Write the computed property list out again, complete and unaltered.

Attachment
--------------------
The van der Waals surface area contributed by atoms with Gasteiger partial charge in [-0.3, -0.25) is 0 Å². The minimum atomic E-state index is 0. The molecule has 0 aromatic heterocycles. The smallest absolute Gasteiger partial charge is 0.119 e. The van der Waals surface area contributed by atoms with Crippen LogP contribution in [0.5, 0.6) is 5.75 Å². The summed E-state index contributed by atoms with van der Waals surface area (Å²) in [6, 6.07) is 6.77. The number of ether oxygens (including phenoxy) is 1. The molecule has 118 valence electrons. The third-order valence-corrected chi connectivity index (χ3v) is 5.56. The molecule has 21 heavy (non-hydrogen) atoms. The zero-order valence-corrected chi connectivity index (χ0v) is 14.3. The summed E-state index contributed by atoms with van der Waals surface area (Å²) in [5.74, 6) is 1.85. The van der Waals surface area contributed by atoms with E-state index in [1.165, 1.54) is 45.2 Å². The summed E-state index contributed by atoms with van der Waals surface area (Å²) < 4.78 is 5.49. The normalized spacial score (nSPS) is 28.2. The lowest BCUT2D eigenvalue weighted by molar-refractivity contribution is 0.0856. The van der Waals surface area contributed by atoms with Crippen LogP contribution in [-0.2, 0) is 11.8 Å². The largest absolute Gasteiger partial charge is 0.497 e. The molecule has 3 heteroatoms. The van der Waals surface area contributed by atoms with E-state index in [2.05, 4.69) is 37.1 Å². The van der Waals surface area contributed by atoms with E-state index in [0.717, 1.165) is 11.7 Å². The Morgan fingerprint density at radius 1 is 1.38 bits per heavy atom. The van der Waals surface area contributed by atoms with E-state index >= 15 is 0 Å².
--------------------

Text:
The van der Waals surface area contributed by atoms with Gasteiger partial charge in [-0.3, -0.25) is 0 Å². The minimum atomic E-state index is 0. The molecule has 0 aromatic heterocycles. The smallest absolute Gasteiger partial charge is 0.119 e. The van der Waals surface area contributed by atoms with Crippen LogP contribution in [0.5, 0.6) is 5.75 Å². The summed E-state index contributed by atoms with van der Waals surface area (Å²) in [6, 6.07) is 6.77. The number of ether oxygens (including phenoxy) is 1. The molecule has 118 valence electrons. The third-order valence-corrected chi connectivity index (χ3v) is 5.56. The molecule has 21 heavy (non-hydrogen) atoms. The zero-order valence-corrected chi connectivity index (χ0v) is 14.3. The summed E-state index contributed by atoms with van der Waals surface area (Å²) in [5.74, 6) is 1.85. The van der Waals surface area contributed by atoms with E-state index in [1.165, 1.54) is 45.2 Å². The summed E-state index contributed by atoms with van der Waals surface area (Å²) < 4.78 is 5.49. The normalized spacial score (nSPS) is 28.2. The lowest BCUT2D eigenvalue weighted by molar-refractivity contribution is 0.0856. The van der Waals surface area contributed by atoms with Crippen LogP contribution in [-0.2, 0) is 11.8 Å². The largest absolute Gasteiger partial charge is 0.497 e. The molecule has 3 heteroatoms. The van der Waals surface area contributed by atoms with E-state index in [2.05, 4.69) is 37.1 Å². The van der Waals surface area contributed by atoms with E-state index in [0.717, 1.165) is 11.7 Å². The Morgan fingerprint density at radius 1 is 1.38 bits per heavy atom. The van der Waals surface area contributed by atoms with E-state index >= 15 is 0 Å².